This week the UK Government has published a ‘Declaration of Humanity’ by Faith and Belief Leaders in the UK, to condemn all forms of sexual violence, to urge that survivors of such abuse are given a voice and to ensure that perpetrators are brought to justice.
This has been led by a member of the UK Parliament’s House of Lords, Lord Ahmad, the Prime Minister’s Special Representative on Preventing Sexual Violence in Conflict (PSDVI). He developed this Declaration with the UK-based PSVI Faith and Belief Leaders Working Group.
The Declaration has received significant support globally from faith and belief leaders, community leaders, and faith-based organisations in a range of countries including Iraq, Kosovo, Sri Lanka, Sierra Leone and the Vatican.
After the words of the Declaration, there is a reflection on it by UK Baptist minister and biblical scholar, Dr Helen Paynter, who has written extensively on this subject.
Declaration of Humanity
Based on our fundamental belief that all persons have innate human dignity and value, we:
condemn utterly all acts of conflict-related sexual violence towards any person, at any time, and in any circumstance, and will encourage those under our care and others in the community to do the same
affirm that all survivors of sexual violence in conflict, and children born of conflict-related rape are innocent, are of equal worth and value to all people. They are to be fully accepted, respected, and honoured
refute the stigma associated with survivors of conflict-related sexual violence and children born of conflict-related rape, and deplore its use as a weapon that instigates the breakdown of families and communities and we will oppose and condemn all symptoms of stigma in our communities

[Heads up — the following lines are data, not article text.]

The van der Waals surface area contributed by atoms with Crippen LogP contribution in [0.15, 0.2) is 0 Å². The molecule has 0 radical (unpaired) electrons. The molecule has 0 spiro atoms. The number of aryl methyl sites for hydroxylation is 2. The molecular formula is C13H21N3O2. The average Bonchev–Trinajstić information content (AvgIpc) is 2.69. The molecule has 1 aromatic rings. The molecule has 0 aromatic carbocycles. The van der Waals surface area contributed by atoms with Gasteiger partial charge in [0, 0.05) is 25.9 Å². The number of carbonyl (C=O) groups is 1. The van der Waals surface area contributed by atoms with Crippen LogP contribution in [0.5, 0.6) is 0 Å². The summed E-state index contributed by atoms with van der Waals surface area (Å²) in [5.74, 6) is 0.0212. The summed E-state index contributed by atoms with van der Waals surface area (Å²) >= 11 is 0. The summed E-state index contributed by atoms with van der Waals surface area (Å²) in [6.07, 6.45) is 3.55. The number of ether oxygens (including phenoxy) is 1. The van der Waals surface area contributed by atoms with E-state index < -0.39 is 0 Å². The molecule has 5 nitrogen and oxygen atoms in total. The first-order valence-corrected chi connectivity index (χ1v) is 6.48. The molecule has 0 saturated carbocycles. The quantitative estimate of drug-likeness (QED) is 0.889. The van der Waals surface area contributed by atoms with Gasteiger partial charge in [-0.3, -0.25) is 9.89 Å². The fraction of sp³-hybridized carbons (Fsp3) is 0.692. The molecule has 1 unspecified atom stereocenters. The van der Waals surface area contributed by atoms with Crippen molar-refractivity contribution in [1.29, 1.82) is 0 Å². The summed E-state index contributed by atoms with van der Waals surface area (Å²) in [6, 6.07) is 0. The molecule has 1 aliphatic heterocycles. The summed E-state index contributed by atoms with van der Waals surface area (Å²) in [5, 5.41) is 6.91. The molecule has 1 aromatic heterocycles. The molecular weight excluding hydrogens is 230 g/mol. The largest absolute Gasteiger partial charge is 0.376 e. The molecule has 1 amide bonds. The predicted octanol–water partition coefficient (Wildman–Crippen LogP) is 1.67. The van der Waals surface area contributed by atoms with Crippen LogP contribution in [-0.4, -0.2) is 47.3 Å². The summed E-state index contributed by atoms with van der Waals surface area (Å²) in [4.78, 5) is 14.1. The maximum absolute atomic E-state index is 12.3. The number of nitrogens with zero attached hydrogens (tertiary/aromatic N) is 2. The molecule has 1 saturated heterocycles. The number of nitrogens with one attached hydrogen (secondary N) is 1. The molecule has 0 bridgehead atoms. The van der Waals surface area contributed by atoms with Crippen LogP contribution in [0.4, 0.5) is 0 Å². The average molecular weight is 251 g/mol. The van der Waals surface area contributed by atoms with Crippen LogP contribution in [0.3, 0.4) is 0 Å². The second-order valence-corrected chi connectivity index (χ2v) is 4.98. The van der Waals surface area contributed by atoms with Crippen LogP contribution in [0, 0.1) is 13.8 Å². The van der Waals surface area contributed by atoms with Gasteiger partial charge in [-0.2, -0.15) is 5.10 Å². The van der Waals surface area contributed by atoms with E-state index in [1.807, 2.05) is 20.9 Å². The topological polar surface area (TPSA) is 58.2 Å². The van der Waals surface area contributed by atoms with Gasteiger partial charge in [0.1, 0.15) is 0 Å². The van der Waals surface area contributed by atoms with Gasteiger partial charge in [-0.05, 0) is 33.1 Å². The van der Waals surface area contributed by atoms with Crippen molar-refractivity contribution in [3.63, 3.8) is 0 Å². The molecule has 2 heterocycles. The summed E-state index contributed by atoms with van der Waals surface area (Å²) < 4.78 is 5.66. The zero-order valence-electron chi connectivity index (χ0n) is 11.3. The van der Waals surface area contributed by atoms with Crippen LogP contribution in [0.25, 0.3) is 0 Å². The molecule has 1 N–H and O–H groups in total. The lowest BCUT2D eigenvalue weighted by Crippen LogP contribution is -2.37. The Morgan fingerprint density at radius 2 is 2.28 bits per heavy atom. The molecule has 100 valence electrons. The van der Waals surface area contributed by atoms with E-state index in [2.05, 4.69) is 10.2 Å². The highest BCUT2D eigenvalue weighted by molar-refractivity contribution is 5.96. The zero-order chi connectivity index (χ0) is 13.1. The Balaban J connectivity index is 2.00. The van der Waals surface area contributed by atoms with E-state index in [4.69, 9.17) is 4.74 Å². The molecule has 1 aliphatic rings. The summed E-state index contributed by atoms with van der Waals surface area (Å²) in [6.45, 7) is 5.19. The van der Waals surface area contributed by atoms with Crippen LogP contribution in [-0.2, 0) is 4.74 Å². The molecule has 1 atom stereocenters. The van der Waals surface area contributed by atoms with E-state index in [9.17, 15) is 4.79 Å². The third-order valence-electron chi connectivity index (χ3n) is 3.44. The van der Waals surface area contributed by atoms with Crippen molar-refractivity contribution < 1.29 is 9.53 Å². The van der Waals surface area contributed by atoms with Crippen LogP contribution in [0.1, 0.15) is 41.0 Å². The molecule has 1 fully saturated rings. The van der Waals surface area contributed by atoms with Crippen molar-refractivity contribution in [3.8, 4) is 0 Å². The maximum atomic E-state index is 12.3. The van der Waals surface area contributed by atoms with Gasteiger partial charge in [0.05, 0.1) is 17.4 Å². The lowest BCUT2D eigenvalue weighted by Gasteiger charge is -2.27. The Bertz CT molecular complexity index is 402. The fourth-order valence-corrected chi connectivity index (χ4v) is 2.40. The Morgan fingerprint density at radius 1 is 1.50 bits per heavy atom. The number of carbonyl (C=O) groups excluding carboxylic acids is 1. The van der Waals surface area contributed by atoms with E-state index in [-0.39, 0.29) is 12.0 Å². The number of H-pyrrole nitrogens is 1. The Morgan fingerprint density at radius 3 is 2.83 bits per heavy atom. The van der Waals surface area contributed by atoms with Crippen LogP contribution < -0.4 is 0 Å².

acknowledge and honour survivors’ independence, courage, hope and resilience, and the right to shape their own futures
do all in our power to prevent conflict-related sexual violence and protect all persons vulnerable to such violence, including marginalised minority groups and those of other faiths or beliefs, recognising that adherence to a faith or belief can itself result in additional vulnerability
work to dismantle harmful interpretations of faith or belief and harmful cultural norms that may be used to condone or commit acts of sexual violence
support the voices of survivors, stand for justice to prevent oppression, violence and false accusations, and speak out to defend survivors and their right to justice while holding accountable those who have perpetrated crimes
foster unity between survivors and their communities to support effectively their social integration and their economic and psychological development
seek to understand the experiences of survivors and their needs, taking care to avoid their retraumatisation
utilise media, religious discussions, educational materials, texts and all other platforms of our faith or belief community to empower survivors, recognising the resources of our community and that faith or belief can be a source of strength for survivors
Dr Helen Paynter’s reflection
The Declaration of Humanity by Leaders of Faith and Leaders of Belief, published on 17th November 2020, makes a welcome statement from a wide platform of religious and non-religious perspectives about the global pandemic of sexual violence. For far too long sexual violence against both women and men has been a secret, unspeakable, crime, concealed by both the shame felt by victims, and by structures of collusion. The recent #MeToo movement has helped to open up conversations about these crimes; and publication of books like Christina Lamb’s '